In October 2010, Buyers Meeting Point received an email from Nick Drewe, the co-founder of a then new-to-market eAuction solution provider based in the U.K. He asked to have Market Dojo listed in our vendor directory, introducing their offering as “very easy to use, has all the professionalism that you would expect, and is offered at a transparent price level.” We have since gotten to know Nick and Market Dojo’s other co-founder Alun Rafique quite well. Their belief in the value proposition of their solution has caused them to invest in development that makes that value apparent to us as well.In the two years since they launched, much has changed – both for Market Dojo and in the spend management solution landscape. Market Dojo has steadily increased their presence through successful application of their technology and industry recognition of their thought leadership. They have been recognized by the U.K. public sector, receiving two Technology Strategy Board (TSB) grants to develop additional functionality. They recently announced the release of Samurai, an upgrade of their solution nine months in coming. This new release brings a revamped user interface and new functionality that increases the breadth and depth of the solution.
While they made their initial entry to the market with a focus on auctions, including less commonly found event types like Japanese auctions, Samurai adds best-of-breed RFx capabilities to the solution. With an eye to the strategic need for collaboration with suppliers, Market Dojo has also added an innovation portal for soliciting and accepting well-defined ideas for improvement from the market and a ‘sandpit’ where buyers can validate the presentation and setup of events by test-driving them before release to suppliers.
Of the changes included in Samurai, the one most likely to make an impact in procurement organizations is the addition of scoring capabilities that can be applied when weighting the information and prices collected in RFx’s and eAuctions. While scoring itself is hardly a new idea in eSourcing, Market Dojo’s approach is closely tied to their philosophy on procurement decision-making and the relationship between procurement and the rest of the organization. Much has been made of procurement’s (sometimes precarious) relationship with Finance. Beyond questioning savings calculations and realization, many Finance groups have trouble accepting the ‘transformational math’ used in scoring scenarios that allow too much subjectivity into what should be an objective evaluation process.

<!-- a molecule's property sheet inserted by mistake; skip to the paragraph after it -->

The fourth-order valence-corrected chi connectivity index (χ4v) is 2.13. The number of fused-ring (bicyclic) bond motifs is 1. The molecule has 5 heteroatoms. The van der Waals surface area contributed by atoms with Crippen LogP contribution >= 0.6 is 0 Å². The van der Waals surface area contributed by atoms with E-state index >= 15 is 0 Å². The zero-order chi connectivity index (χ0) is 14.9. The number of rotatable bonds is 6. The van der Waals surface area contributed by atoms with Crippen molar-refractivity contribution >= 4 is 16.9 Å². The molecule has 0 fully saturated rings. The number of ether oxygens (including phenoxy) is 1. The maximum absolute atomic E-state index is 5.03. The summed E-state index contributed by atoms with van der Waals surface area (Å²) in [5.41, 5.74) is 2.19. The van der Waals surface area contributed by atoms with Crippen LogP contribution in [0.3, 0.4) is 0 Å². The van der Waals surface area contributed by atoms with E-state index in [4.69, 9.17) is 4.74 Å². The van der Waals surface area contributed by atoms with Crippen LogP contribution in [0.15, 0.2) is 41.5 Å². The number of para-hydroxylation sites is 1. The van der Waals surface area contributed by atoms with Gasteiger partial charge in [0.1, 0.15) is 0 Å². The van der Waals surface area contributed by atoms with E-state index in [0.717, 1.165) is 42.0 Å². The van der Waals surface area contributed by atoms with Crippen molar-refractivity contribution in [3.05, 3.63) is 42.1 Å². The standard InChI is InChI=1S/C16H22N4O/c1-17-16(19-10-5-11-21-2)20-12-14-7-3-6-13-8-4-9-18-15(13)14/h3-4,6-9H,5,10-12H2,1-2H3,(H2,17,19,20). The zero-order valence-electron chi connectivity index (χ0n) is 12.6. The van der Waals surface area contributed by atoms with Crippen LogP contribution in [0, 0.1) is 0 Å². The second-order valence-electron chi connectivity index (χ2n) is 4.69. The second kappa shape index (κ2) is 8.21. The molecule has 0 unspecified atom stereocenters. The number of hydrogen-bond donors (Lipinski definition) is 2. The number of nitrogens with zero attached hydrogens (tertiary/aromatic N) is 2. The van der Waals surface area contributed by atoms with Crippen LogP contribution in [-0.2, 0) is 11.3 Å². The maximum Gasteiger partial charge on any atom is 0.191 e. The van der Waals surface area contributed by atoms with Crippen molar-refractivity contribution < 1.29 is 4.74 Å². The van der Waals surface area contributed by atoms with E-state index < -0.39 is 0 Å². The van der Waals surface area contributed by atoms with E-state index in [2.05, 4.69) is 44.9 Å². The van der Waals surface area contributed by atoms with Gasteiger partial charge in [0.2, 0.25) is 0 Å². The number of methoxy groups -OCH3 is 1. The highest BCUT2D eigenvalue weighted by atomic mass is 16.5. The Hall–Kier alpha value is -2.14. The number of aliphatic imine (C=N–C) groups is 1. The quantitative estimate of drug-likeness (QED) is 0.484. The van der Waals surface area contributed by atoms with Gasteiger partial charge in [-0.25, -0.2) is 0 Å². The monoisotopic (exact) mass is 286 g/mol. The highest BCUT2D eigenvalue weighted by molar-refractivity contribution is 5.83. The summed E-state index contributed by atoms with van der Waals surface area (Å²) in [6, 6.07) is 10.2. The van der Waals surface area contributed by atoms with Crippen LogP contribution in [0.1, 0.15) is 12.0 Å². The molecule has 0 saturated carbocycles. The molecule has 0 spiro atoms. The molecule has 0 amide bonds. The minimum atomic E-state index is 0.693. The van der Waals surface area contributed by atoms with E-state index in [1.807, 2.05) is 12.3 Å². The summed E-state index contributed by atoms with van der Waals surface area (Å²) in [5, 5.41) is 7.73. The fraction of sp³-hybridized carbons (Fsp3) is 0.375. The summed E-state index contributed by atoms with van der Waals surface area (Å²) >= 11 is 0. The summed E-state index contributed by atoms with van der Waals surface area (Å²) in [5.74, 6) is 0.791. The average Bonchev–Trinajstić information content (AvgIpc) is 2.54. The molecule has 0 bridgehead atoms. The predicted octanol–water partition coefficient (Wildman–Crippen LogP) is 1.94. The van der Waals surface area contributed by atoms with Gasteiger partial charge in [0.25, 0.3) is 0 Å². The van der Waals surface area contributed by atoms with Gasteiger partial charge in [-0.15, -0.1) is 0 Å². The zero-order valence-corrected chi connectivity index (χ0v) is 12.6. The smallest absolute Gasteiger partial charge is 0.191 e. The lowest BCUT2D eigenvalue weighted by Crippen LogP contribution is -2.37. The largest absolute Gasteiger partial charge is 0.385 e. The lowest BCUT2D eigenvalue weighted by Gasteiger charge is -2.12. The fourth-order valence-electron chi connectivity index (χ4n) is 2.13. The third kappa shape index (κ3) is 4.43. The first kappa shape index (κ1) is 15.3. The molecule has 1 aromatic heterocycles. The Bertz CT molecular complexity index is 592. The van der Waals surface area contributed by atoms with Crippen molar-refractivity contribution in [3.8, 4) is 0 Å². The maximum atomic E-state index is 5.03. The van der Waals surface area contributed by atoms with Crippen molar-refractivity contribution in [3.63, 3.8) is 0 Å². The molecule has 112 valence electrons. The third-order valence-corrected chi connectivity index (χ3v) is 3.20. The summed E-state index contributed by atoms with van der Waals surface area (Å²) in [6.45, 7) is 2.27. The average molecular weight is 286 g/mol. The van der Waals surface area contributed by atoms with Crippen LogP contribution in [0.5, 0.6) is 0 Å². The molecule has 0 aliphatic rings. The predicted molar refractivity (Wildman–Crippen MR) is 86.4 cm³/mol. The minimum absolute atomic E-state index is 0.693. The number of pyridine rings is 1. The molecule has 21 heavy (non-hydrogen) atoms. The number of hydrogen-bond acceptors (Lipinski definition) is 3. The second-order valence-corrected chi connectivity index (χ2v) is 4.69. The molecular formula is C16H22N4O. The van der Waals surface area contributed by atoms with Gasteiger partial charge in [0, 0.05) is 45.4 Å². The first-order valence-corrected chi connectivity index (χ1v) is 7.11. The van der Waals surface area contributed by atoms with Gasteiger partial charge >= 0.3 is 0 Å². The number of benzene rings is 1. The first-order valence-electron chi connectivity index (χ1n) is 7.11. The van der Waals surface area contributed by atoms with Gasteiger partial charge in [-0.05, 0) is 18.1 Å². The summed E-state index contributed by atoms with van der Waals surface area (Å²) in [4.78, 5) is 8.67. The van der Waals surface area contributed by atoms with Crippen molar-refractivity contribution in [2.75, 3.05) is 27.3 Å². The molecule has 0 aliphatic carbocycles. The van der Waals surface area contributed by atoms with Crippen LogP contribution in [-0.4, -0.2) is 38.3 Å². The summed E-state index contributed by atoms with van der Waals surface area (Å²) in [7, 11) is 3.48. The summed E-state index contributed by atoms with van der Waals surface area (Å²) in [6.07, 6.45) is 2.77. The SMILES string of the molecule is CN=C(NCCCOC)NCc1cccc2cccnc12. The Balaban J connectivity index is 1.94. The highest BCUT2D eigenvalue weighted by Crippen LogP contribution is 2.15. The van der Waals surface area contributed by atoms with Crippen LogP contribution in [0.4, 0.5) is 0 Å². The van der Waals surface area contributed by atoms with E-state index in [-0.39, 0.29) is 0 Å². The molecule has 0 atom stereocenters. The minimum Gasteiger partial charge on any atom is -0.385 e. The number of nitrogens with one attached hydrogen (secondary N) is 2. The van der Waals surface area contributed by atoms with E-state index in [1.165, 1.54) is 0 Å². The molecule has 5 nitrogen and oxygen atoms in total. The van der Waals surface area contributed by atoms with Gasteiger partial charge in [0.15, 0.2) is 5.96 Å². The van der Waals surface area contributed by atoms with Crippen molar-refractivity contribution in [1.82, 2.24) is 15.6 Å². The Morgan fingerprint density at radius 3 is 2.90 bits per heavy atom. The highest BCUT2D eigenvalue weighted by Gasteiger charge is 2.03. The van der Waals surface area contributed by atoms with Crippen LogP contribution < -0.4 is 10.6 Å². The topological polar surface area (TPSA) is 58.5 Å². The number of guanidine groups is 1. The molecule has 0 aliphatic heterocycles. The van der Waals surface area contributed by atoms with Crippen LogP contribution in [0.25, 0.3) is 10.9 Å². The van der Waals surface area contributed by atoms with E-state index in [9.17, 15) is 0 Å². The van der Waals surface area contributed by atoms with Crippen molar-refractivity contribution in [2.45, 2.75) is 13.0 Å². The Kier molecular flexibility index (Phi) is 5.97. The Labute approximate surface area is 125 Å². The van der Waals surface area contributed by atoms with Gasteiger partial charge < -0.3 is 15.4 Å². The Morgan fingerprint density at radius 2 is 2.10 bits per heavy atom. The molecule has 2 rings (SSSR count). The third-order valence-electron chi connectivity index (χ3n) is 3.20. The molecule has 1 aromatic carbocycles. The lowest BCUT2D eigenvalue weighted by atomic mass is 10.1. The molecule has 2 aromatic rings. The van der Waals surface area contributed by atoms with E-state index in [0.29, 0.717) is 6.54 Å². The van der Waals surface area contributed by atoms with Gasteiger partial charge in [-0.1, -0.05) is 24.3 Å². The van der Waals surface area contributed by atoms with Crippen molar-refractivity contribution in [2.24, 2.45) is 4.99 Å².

Market Dojo supports two approaches for scoring, both linear in nature:
In the first case, non-leading prices are scored purely against how they rank in the market, as represented by the participants. In a pro rata (or proportionate) scoring scenario, both the market and the buying organization’s expectations are reflected in the pricing score.
While the RFX or eAuction is under way buyers can clearly see the breakdown of the price and non-price scores in real time, adding transparency into the negotiation and decision-making process. This breakdown can be clearly communicated to the participants as well, mitigating the risk of participants challenging the award decision. Furthering the need for transparency, price and non-price scores are independent of one another, which is fair and consistent for the participants. If a participant earns a score of zero in the qualitative (questionnaire) portion of an event, they can stay in the process (if allowed to by the host) by offering a competitive price.